Oklahoma Presbyterian College Cardinals
The Oklahoma Presbyterian College Cardinals of Durant, Oklahoma, or OPC Cardinals, was a women’s Amateur Athletic Union (AAU) team that competed nationally from the late 1920s to the mid-1930s. Oklahoma Presbyterian College for Girls, to use its long name, was founded in 1894 by the Choctaw Indians and Presbyterian Church. Initially the school was supposed to serve poor primarily Indian children. The school evolved into a coed degree-granting college, but had retrenched by the 1920s to become an all girls junior college.
By the mid-1920s, the OPC Cardinals had established a strong program in Oklahoma, and by the 1927-28 season had become a threat in the national AAU tournament (the unofficial one held in Wichita). The team’s coach was Sam F. Babb, who recruited well throughout Oklahoma, stressing that the women could get a good education while playing basketball. He emphasized conditioning, and had his players run a mile every day and shoot 100 free throws in practice. All the girls had part-time jobs at the school to help pay living and tuition costs.
By the 1932 tournament the Cardinals were ready to make an impact. The favorite of in the 1932 tournament was defending champion, Golden Cyclones, which still had Babe Didrikson on the team. The Cardinals upset the Golden Cyclones in the finals, 35-32, led by Doll Harris, who netted 19 points in the game. Harris was selected as the Most Valuable Player, joining teammates Lucille Thurman, Hazel Vickers, and Coral Worley on the All American (all star) team.
The following year, the Cardinals repeated as champion, again meeting in the finals the Golden Cyclones, which had three former Cardinals on their squad, but not Babe Didrikson who quit after the 1932 season. The Cardinals prevailed 49-39, even though they were without the services throughout most of the game of Doll Harris, who got injured early. Three OPC players were selected as All Americans—Doll Harris, Ernestine Lampson, and Lucille Thurman who also was selected as the Most Valuable Player.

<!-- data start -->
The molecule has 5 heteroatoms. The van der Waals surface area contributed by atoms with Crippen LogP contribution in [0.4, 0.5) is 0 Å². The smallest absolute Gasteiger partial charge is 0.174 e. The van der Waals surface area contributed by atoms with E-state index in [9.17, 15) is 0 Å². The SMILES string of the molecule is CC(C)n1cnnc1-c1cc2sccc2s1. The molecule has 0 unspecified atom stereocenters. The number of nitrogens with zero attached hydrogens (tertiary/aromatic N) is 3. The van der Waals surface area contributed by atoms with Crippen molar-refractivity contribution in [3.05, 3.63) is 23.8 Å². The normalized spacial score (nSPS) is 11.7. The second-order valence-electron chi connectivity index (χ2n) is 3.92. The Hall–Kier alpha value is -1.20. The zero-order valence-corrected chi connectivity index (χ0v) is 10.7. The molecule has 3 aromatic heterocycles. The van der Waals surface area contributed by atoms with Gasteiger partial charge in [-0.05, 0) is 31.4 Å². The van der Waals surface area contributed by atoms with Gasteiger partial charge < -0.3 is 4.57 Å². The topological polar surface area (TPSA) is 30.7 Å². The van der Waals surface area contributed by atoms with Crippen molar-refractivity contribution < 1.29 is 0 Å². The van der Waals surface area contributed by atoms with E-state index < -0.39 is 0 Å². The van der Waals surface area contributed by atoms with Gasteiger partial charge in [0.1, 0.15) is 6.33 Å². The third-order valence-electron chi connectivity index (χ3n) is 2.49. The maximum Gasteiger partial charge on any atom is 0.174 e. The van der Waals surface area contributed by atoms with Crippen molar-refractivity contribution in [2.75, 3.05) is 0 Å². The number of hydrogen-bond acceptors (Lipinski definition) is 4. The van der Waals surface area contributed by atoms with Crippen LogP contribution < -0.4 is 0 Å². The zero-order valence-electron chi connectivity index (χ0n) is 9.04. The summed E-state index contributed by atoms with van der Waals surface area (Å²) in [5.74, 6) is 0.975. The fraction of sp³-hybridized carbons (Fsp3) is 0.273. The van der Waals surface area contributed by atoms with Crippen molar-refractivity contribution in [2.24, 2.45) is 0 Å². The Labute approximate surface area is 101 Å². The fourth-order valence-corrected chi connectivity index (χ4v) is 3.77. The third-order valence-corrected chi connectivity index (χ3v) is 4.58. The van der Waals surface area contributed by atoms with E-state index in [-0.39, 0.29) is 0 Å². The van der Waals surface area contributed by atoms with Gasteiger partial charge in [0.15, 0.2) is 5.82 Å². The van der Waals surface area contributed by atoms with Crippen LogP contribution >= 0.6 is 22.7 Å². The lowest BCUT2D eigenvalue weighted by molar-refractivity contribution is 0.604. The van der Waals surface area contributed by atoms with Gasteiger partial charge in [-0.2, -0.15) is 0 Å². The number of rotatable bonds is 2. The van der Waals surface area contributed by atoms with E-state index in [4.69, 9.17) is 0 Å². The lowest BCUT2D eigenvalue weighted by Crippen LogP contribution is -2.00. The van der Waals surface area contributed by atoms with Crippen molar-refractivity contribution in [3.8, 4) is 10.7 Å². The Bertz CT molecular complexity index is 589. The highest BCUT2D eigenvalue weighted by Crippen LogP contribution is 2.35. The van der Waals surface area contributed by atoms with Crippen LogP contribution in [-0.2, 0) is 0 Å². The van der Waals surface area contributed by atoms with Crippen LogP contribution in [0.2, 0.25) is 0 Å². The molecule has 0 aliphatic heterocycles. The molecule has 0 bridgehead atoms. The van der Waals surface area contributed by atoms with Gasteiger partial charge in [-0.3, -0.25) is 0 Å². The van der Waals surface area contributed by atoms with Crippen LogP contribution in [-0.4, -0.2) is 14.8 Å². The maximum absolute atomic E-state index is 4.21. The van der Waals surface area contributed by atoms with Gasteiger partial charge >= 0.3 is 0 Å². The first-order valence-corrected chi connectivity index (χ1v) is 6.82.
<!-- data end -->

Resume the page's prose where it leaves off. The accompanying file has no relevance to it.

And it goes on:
Beating the Edmonton Grads
The Cardinals capped their season by defeating the Edmonton Grads for the North American championship, the champion which would go to Europe to play in the world tournament. Although often listed as a competition for the Underwood Trophy, the men's rules challenge contests for North American supremacy, it was not. The contest was designed as a five-game series, the first team to win three out of five would be declared the winner. Complicating the contest was that the games would alternate between men and women rules. The first game was under men's rules theoretically gave Edmonton the advantage, but the Cardinals upset them, 59-52. The second game under women's rules, and the Cardinals again prevailed, 83-48. In the third game, the Cardinals prevailed in close contest, 45-43. The Grads, who had beat every American team in every Underwood series, this upset was a tremendous shock. This was the first series between national champions of the two countries. The victorious Cardinals went to Europe to the world championship, and in turn was shockingly upset by a French team.
As Oklahoma City University Cardinals
In the 1933-34 season, financial difficulties at the college forced the disbandment of the team, and the girls and Coach Babb migrated over to Southeastern, the state-supported college in Durant, and played as the Cardinals there for a brief time. But then most of the team moved to Oklahoma City to play as the Oklahoma City University Cardinals. The Oklahoma City Chamber of Commerce supported the girls with jobs. At the AAU national tournament, the Cardinals made it to the final game, losing to the Tulsa Business College Stenos, which put an end to the Cardinals 89-game winning streak. Lucille Thurman and Hazel Vickers were selected for the All American team. After a trip to Europe, the Cardinals disbanded.
Former Cardinals went on to play for such teams as El Dorado Lion Oil, Galveston Anicos, Holdenville, and Tulsa Business College. Hazel Vickers and the twins Lera and Vera Dunford joined the All American Red Heads. Sam F. Babb went on to coach first at Shreveport and for the Galveston Anicos.